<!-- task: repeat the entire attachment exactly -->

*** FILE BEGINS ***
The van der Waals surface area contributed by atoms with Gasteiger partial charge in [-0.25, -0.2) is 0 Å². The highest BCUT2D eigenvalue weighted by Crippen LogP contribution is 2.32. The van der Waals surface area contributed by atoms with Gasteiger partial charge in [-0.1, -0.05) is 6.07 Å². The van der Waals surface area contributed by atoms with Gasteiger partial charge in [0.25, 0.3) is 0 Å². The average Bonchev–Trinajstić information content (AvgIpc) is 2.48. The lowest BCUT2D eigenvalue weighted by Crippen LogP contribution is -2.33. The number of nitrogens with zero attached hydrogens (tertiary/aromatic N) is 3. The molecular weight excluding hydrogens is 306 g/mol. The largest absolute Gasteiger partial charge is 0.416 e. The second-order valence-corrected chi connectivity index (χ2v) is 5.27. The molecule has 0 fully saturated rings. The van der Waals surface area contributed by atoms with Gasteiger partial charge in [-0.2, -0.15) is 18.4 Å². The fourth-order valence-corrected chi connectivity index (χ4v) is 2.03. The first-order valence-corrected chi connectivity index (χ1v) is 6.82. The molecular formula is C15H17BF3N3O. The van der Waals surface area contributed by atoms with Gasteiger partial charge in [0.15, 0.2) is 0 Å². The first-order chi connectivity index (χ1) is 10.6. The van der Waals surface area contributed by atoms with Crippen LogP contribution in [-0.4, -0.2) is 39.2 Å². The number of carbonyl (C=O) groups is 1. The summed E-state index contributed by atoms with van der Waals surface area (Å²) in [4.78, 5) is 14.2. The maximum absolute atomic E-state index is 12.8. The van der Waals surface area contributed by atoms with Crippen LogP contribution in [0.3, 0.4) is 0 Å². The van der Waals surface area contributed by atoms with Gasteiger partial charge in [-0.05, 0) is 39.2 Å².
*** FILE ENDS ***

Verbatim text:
The van der Waals surface area contributed by atoms with Gasteiger partial charge in [-0.25, -0.2) is 0 Å². The highest BCUT2D eigenvalue weighted by Crippen LogP contribution is 2.32. The van der Waals surface area contributed by atoms with Gasteiger partial charge in [-0.1, -0.05) is 6.07 Å². The van der Waals surface area contributed by atoms with Gasteiger partial charge in [0.25, 0.3) is 0 Å². The average Bonchev–Trinajstić information content (AvgIpc) is 2.48. The lowest BCUT2D eigenvalue weighted by Crippen LogP contribution is -2.33. The number of nitrogens with zero attached hydrogens (tertiary/aromatic N) is 3. The molecular weight excluding hydrogens is 306 g/mol. The largest absolute Gasteiger partial charge is 0.416 e. The second-order valence-corrected chi connectivity index (χ2v) is 5.27. The molecule has 0 fully saturated rings. The van der Waals surface area contributed by atoms with Gasteiger partial charge in [-0.2, -0.15) is 18.4 Å². The fourth-order valence-corrected chi connectivity index (χ4v) is 2.03. The first-order valence-corrected chi connectivity index (χ1v) is 6.82. The molecular formula is C15H17BF3N3O. The van der Waals surface area contributed by atoms with Gasteiger partial charge in [0.15, 0.2) is 0 Å². The first-order chi connectivity index (χ1) is 10.6. The van der Waals surface area contributed by atoms with Crippen LogP contribution in [-0.4, -0.2) is 39.2 Å². The number of carbonyl (C=O) groups is 1. The summed E-state index contributed by atoms with van der Waals surface area (Å²) in [4.78, 5) is 14.2. The maximum absolute atomic E-state index is 12.8. The van der Waals surface area contributed by atoms with Crippen LogP contribution in [0.3, 0.4) is 0 Å². The van der Waals surface area contributed by atoms with Gasteiger partial charge in [-0.05, 0) is 39.2 Å².